Fallout Protection

What To Know and Do About Nuclear Attack

GPO O-F-430280, 1957


The purpose of this booklet is to help save lives if a nuclear attack should ever come to America. The foreign and defense policies of your Government make such an attack highly unlikely, and to keep it unlikely is their most important aim. It is for this reason that we have devoted so large an effort to creating and maintaining our deterrent forces. However, should a nuclear attack ever occur, certain preparations could mean the difference between life and death for you.

The need for preparation, for civil defense, is likely to be with us for a long time, and we must suppress the temptation to reach out hastily for short-term solutions. There is no panacea for protection from nuclear attack. In a major attack upon our country, millions of people would be killed. There appears to be no practical program that would avoid large-scale loss of life. But an effective program of civil defense could save the lives of millions who would not otherwise survive. Fallout shelters and related preparations, for example, could greatly reduce the number of casualties.

President Kennedy, speaking on July 25, 1961, put it this was: "In the event of attack, the lives of those families which are not hit in the nuclear blast and fire can still he saved if they can he warned to take shelter and if that shelter is available. We owe that kind of insurance to our families and to our country."

The President was talking about shelter from radioactive fallout. The blast, heat, and fire of a nuclear explosion are appallingly destructive. But radioactive fallout could spread over thousands of square miles, covering a much greater area than the area endangered by fire and blast. Fallout would be a potential killer of millions of unprotected persons, but it also is a hazard that individuals and communities can prepare for through reasonable programs and actions. A fallout shelter program is one of these. This booklet contains information about a shelter program, what the Federal Government intends to do, and how State and local governments, and individual citizens can work together to bring it into being as a sound measure of national preparedness.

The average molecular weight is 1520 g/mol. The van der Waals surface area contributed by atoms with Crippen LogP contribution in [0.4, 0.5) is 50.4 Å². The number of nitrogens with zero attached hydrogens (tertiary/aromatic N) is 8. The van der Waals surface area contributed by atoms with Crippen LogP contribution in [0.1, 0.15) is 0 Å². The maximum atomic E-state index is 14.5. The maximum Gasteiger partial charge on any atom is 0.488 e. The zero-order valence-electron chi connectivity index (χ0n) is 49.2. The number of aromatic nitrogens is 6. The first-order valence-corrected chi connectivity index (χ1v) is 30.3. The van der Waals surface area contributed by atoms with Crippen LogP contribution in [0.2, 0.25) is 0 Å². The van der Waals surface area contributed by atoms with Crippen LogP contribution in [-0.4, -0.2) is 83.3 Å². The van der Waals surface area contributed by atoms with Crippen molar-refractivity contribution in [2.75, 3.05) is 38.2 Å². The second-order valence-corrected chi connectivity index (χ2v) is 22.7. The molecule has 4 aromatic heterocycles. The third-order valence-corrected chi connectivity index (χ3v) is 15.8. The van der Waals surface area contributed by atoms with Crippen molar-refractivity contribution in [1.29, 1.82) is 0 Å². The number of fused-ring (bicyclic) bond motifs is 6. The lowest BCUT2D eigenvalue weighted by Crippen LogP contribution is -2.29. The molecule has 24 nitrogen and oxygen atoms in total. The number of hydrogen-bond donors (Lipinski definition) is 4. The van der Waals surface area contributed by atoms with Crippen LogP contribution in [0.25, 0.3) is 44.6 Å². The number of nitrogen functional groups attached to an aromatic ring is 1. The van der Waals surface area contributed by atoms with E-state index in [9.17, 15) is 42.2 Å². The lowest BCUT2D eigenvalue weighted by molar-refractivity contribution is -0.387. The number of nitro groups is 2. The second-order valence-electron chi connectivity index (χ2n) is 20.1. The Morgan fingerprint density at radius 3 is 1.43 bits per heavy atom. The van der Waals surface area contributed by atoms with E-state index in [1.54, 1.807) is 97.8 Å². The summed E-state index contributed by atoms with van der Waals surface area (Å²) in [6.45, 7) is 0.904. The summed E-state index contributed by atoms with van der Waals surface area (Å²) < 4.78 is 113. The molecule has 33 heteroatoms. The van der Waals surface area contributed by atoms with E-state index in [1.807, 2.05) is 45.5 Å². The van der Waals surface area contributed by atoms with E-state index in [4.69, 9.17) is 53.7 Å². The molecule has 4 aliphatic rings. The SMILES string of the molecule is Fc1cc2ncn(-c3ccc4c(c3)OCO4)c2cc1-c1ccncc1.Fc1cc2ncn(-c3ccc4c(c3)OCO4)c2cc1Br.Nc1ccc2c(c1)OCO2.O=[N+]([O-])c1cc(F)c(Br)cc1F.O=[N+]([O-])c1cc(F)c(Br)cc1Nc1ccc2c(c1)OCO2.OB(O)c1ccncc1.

There is much we can do together, and perhaps the first step is to take a clear look at nuclear warfare and what it could mean to the world as we know it today.

There is no escaping the fact that nuclear conflict would leave a tragic world. She areas of blast and fire would be scenes of havoc, devastation, and death. For the part of the couryside outside the immediate range of the explosions, it would be a time of extraordinary hardship, both for the Nation and for the individual. The effects of fallout radiation would be present in areas not decontaminated. Transportation and communication would be disrupted. The Nation would be prey to strange rumors and fears. But if effective precautions have been taken in advance, it need not be a time of despair.

These are somber subjects, and they presuppose a catastrophe which can be made very unlikely by wise and positive policies, pursued with imagination and faith. Still, realistic preparation for what might happen is far more useful than blindness, whether from fear or ignorance. A sane and sober person can assume that, whatever comes to pass, he would draw on his reserve of courage and intelligence and the unquenchable will to live and begin to build again.

The experience would be terrible beyond imagination and description. But there is much that can be done to assure that it would not mean the end of the life of our Nation.